How Should a Company Behave When Disciplining an Employee With a Disability?
A recent case from the Court of Appeal has highlighted the care that employers need to take when conducting disciplinary proceedings against employees with disabilities.
In City of York Council v Grosset, a teacher with cystic fibrosis had shown an 18-rated horror film to a class of 15-year-olds and had been dismissed for gross misconduct. Mr Grosset argued that he had been under a great deal of stress at work, which had made his cystic fibrosis worse. He brought a claim for unfair dismissal and disability discrimination.
The court found that his disability had caused his misconduct and although the school’s decision to dismiss him was intended to protect the children he was responsible for, it was found that it was not proportionate means of achieving that aim, and a written warning would have been sufficient.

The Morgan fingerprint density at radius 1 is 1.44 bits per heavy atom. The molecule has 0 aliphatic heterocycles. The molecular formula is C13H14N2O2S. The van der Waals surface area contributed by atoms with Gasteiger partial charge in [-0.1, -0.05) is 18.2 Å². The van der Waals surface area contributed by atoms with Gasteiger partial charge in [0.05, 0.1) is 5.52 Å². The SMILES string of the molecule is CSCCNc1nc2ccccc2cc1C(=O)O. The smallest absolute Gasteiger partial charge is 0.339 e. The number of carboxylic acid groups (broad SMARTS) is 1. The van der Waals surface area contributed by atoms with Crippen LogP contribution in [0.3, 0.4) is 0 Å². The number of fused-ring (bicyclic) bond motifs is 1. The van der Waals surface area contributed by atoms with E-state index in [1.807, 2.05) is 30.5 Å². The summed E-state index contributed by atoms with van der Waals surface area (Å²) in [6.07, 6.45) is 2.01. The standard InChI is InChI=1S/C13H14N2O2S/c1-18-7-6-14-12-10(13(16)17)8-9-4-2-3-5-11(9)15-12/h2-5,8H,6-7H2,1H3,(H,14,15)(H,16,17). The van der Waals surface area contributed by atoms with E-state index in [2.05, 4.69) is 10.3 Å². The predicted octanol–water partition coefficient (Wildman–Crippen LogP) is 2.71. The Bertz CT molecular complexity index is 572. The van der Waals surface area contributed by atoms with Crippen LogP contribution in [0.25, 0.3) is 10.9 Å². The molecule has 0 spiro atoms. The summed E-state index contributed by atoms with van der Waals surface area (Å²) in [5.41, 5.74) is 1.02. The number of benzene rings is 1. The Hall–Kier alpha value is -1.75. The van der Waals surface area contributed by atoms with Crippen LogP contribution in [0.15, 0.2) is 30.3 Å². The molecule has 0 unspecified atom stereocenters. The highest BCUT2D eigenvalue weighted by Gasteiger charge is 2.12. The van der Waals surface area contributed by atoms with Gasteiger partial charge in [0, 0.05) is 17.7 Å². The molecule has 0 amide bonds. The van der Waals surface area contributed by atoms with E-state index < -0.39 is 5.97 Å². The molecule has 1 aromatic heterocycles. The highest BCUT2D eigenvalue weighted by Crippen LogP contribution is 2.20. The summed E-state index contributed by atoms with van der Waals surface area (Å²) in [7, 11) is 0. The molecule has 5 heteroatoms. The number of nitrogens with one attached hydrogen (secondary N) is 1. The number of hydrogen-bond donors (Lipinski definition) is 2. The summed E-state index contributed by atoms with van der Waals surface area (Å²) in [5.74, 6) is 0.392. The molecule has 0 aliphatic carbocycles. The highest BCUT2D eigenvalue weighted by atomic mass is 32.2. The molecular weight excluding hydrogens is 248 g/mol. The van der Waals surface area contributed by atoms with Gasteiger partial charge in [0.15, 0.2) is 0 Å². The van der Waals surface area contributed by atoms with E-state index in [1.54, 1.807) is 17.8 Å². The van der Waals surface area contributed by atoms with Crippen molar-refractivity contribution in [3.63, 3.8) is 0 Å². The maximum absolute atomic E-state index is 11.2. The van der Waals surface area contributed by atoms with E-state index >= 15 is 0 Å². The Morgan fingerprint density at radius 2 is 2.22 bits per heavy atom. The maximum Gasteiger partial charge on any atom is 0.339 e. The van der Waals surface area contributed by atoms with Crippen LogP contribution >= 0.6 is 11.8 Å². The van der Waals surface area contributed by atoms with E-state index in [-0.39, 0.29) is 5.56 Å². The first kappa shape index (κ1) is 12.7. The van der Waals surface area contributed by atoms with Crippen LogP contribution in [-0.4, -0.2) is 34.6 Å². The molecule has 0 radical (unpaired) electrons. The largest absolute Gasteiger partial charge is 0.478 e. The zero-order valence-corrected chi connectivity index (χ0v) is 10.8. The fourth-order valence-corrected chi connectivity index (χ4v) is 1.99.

It was therefore decided that his dismissal amounted to disability discrimination and he was awarded compensation of £650,000.
Many employers will be surprised at the decision and keen to protect themselves from facing similar claims in the future.
The main point to note is the importance of understanding not only whether or not an employee has a disability, but also what the consequences of that disability are.
It is therefore crucial that medical evidence is obtained to ensure that the effect of the disability is known, whether any reasonable adjustments could be required and if disciplinary action including dismissal can be justified.
In addition, having a comprehensive Equality Policy can help demonstrate that the business takes their legal and moral obligations of equality seriously, which can assist with the defence of claims such as these.